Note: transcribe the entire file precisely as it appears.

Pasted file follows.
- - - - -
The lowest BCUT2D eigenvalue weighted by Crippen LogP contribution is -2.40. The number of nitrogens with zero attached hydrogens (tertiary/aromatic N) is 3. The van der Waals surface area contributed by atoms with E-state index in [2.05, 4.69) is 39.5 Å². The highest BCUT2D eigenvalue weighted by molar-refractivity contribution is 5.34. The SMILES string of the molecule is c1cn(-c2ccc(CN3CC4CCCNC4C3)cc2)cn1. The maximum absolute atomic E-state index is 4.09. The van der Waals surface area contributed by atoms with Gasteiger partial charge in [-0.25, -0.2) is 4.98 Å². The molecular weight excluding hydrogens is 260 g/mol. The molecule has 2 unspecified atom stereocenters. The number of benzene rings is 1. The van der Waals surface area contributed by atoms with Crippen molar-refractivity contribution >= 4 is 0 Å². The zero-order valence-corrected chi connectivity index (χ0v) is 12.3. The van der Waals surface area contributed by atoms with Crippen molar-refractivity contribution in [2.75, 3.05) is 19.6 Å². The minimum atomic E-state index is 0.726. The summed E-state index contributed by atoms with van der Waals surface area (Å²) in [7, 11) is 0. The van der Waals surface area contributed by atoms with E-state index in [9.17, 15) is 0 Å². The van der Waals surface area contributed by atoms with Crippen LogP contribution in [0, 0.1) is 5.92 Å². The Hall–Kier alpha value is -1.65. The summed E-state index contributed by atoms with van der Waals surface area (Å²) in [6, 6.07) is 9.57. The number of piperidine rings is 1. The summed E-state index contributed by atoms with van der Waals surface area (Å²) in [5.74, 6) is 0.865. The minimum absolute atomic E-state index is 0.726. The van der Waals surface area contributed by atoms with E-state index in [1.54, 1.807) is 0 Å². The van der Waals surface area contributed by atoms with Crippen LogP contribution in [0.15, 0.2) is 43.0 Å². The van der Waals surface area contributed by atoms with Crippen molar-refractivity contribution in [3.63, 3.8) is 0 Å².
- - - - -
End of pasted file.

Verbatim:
The lowest BCUT2D eigenvalue weighted by Crippen LogP contribution is -2.40. The number of nitrogens with zero attached hydrogens (tertiary/aromatic N) is 3. The van der Waals surface area contributed by atoms with E-state index in [2.05, 4.69) is 39.5 Å². The highest BCUT2D eigenvalue weighted by molar-refractivity contribution is 5.34. The SMILES string of the molecule is c1cn(-c2ccc(CN3CC4CCCNC4C3)cc2)cn1. The maximum absolute atomic E-state index is 4.09. The van der Waals surface area contributed by atoms with Gasteiger partial charge in [-0.25, -0.2) is 4.98 Å². The molecular weight excluding hydrogens is 260 g/mol. The molecule has 2 unspecified atom stereocenters. The number of benzene rings is 1. The van der Waals surface area contributed by atoms with Crippen molar-refractivity contribution >= 4 is 0 Å². The zero-order valence-corrected chi connectivity index (χ0v) is 12.3. The van der Waals surface area contributed by atoms with Crippen molar-refractivity contribution in [2.75, 3.05) is 19.6 Å². The minimum atomic E-state index is 0.726. The summed E-state index contributed by atoms with van der Waals surface area (Å²) in [7, 11) is 0. The van der Waals surface area contributed by atoms with E-state index in [9.17, 15) is 0 Å². The van der Waals surface area contributed by atoms with Crippen LogP contribution in [0, 0.1) is 5.92 Å². The Hall–Kier alpha value is -1.65. The summed E-state index contributed by atoms with van der Waals surface area (Å²) in [6, 6.07) is 9.57. The number of piperidine rings is 1. The summed E-state index contributed by atoms with van der Waals surface area (Å²) in [5.74, 6) is 0.865. The minimum absolute atomic E-state index is 0.726. The van der Waals surface area contributed by atoms with E-state index in [1.54, 1.807) is 0 Å². The van der Waals surface area contributed by atoms with Crippen LogP contribution in [0.15, 0.2) is 43.0 Å². The van der Waals surface area contributed by atoms with Crippen molar-refractivity contribution in [3.63, 3.8) is 0 Å².